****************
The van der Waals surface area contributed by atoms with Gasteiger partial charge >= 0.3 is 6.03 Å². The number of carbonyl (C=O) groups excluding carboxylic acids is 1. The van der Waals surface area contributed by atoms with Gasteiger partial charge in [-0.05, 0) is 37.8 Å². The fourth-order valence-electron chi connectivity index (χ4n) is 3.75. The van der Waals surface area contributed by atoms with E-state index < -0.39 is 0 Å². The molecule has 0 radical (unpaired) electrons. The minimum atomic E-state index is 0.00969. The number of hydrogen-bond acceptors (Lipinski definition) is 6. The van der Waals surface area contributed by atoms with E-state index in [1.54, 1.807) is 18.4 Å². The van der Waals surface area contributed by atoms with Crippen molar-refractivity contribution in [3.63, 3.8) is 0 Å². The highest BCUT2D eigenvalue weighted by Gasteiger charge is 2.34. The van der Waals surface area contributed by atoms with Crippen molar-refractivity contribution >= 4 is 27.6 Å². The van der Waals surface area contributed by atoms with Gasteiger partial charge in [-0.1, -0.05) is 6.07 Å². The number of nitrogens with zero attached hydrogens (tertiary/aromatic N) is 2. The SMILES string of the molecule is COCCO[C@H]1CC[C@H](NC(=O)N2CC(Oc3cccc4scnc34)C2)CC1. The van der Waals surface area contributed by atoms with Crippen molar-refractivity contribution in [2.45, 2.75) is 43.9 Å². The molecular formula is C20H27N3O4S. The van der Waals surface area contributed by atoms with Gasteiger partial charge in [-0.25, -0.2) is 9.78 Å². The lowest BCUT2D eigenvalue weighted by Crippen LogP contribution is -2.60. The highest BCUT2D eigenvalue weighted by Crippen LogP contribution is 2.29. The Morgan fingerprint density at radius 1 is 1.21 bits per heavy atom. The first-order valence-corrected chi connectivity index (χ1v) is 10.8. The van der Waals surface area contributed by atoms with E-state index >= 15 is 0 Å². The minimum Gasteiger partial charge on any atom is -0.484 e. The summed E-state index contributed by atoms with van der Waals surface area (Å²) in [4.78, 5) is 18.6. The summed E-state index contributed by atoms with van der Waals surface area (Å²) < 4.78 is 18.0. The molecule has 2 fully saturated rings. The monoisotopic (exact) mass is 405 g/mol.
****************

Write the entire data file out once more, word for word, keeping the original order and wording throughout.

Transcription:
The van der Waals surface area contributed by atoms with Gasteiger partial charge >= 0.3 is 6.03 Å². The number of carbonyl (C=O) groups excluding carboxylic acids is 1. The van der Waals surface area contributed by atoms with Gasteiger partial charge in [-0.05, 0) is 37.8 Å². The fourth-order valence-electron chi connectivity index (χ4n) is 3.75. The van der Waals surface area contributed by atoms with E-state index < -0.39 is 0 Å². The molecule has 0 radical (unpaired) electrons. The minimum atomic E-state index is 0.00969. The number of hydrogen-bond acceptors (Lipinski definition) is 6. The van der Waals surface area contributed by atoms with E-state index in [1.54, 1.807) is 18.4 Å². The van der Waals surface area contributed by atoms with Crippen molar-refractivity contribution in [3.63, 3.8) is 0 Å². The highest BCUT2D eigenvalue weighted by Gasteiger charge is 2.34. The van der Waals surface area contributed by atoms with Crippen molar-refractivity contribution >= 4 is 27.6 Å². The van der Waals surface area contributed by atoms with Gasteiger partial charge in [-0.1, -0.05) is 6.07 Å². The number of nitrogens with zero attached hydrogens (tertiary/aromatic N) is 2. The SMILES string of the molecule is COCCO[C@H]1CC[C@H](NC(=O)N2CC(Oc3cccc4scnc34)C2)CC1. The van der Waals surface area contributed by atoms with Crippen molar-refractivity contribution in [2.45, 2.75) is 43.9 Å². The molecular formula is C20H27N3O4S. The van der Waals surface area contributed by atoms with Gasteiger partial charge in [-0.25, -0.2) is 9.78 Å². The lowest BCUT2D eigenvalue weighted by Crippen LogP contribution is -2.60. The highest BCUT2D eigenvalue weighted by Crippen LogP contribution is 2.29. The Morgan fingerprint density at radius 1 is 1.21 bits per heavy atom. The first-order valence-corrected chi connectivity index (χ1v) is 10.8. The van der Waals surface area contributed by atoms with E-state index >= 15 is 0 Å². The minimum Gasteiger partial charge on any atom is -0.484 e. The summed E-state index contributed by atoms with van der Waals surface area (Å²) in [4.78, 5) is 18.6. The summed E-state index contributed by atoms with van der Waals surface area (Å²) < 4.78 is 18.0. The molecule has 2 fully saturated rings. The monoisotopic (exact) mass is 405 g/mol.